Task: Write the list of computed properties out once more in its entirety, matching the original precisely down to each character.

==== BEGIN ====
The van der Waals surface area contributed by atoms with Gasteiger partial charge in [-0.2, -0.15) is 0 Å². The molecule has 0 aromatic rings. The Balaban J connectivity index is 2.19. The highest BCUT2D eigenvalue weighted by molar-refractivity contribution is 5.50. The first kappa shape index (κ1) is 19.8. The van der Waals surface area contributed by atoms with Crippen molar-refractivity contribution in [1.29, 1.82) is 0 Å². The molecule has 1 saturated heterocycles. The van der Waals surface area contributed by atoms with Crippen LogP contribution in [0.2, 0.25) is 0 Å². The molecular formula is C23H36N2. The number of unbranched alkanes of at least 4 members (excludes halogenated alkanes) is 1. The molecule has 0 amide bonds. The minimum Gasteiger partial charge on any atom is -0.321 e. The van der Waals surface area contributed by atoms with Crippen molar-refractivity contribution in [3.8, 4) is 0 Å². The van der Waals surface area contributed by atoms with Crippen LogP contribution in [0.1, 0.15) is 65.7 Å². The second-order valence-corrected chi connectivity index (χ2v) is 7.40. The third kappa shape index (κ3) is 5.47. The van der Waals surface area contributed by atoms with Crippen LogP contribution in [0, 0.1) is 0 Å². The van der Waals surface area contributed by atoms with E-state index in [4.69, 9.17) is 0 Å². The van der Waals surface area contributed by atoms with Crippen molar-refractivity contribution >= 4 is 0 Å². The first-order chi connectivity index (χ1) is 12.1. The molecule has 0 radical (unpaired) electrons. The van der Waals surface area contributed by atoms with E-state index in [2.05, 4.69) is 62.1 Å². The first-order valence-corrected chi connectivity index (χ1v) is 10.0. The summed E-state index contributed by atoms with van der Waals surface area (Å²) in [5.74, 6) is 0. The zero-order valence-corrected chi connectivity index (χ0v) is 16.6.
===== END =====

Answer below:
The van der Waals surface area contributed by atoms with Gasteiger partial charge in [-0.2, -0.15) is 0 Å². The molecule has 0 aromatic rings. The Balaban J connectivity index is 2.19. The highest BCUT2D eigenvalue weighted by molar-refractivity contribution is 5.50. The first kappa shape index (κ1) is 19.8. The van der Waals surface area contributed by atoms with Crippen molar-refractivity contribution in [1.29, 1.82) is 0 Å². The molecule has 1 saturated heterocycles. The van der Waals surface area contributed by atoms with Crippen LogP contribution in [0.2, 0.25) is 0 Å². The molecular formula is C23H36N2. The number of unbranched alkanes of at least 4 members (excludes halogenated alkanes) is 1. The molecule has 0 amide bonds. The minimum Gasteiger partial charge on any atom is -0.321 e. The van der Waals surface area contributed by atoms with Crippen molar-refractivity contribution in [3.8, 4) is 0 Å². The van der Waals surface area contributed by atoms with Crippen LogP contribution in [0.1, 0.15) is 65.7 Å². The second-order valence-corrected chi connectivity index (χ2v) is 7.40. The third kappa shape index (κ3) is 5.47. The van der Waals surface area contributed by atoms with Crippen LogP contribution in [0, 0.1) is 0 Å². The van der Waals surface area contributed by atoms with E-state index in [4.69, 9.17) is 0 Å². The van der Waals surface area contributed by atoms with Crippen molar-refractivity contribution >= 4 is 0 Å². The first-order chi connectivity index (χ1) is 12.1. The molecule has 0 radical (unpaired) electrons. The van der Waals surface area contributed by atoms with E-state index in [2.05, 4.69) is 62.1 Å². The first-order valence-corrected chi connectivity index (χ1v) is 10.0. The summed E-state index contributed by atoms with van der Waals surface area (Å²) in [5.74, 6) is 0. The zero-order valence-corrected chi connectivity index (χ0v) is 16.6.